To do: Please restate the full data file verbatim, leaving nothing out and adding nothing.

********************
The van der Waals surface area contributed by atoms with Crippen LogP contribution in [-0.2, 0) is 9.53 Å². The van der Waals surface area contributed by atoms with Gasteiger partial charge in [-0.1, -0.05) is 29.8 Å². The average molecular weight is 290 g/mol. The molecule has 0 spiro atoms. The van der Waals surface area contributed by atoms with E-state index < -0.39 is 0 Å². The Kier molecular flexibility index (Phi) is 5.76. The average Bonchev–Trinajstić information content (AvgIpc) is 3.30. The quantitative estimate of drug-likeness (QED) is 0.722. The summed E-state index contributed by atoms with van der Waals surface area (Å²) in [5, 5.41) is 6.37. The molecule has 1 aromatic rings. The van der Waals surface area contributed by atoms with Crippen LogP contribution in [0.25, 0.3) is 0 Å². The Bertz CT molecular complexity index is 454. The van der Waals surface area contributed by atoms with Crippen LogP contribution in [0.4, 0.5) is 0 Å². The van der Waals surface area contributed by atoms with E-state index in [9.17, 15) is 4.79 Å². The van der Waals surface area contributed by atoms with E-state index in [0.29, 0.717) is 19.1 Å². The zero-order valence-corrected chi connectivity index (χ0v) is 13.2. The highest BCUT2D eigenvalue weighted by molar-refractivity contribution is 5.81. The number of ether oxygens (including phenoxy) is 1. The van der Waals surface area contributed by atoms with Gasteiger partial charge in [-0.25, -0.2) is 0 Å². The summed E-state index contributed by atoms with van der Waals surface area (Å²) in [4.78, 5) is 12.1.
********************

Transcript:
The van der Waals surface area contributed by atoms with Crippen LogP contribution in [-0.2, 0) is 9.53 Å². The van der Waals surface area contributed by atoms with Gasteiger partial charge in [-0.1, -0.05) is 29.8 Å². The average molecular weight is 290 g/mol. The molecule has 0 spiro atoms. The van der Waals surface area contributed by atoms with E-state index < -0.39 is 0 Å². The Kier molecular flexibility index (Phi) is 5.76. The average Bonchev–Trinajstić information content (AvgIpc) is 3.30. The quantitative estimate of drug-likeness (QED) is 0.722. The summed E-state index contributed by atoms with van der Waals surface area (Å²) in [5, 5.41) is 6.37. The molecule has 1 aromatic rings. The van der Waals surface area contributed by atoms with Crippen LogP contribution in [0.25, 0.3) is 0 Å². The Bertz CT molecular complexity index is 454. The van der Waals surface area contributed by atoms with Crippen LogP contribution in [0.4, 0.5) is 0 Å². The van der Waals surface area contributed by atoms with E-state index in [9.17, 15) is 4.79 Å². The van der Waals surface area contributed by atoms with E-state index in [0.29, 0.717) is 19.1 Å². The zero-order valence-corrected chi connectivity index (χ0v) is 13.2. The highest BCUT2D eigenvalue weighted by molar-refractivity contribution is 5.81. The number of ether oxygens (including phenoxy) is 1. The van der Waals surface area contributed by atoms with Gasteiger partial charge in [-0.25, -0.2) is 0 Å². The summed E-state index contributed by atoms with van der Waals surface area (Å²) in [4.78, 5) is 12.1.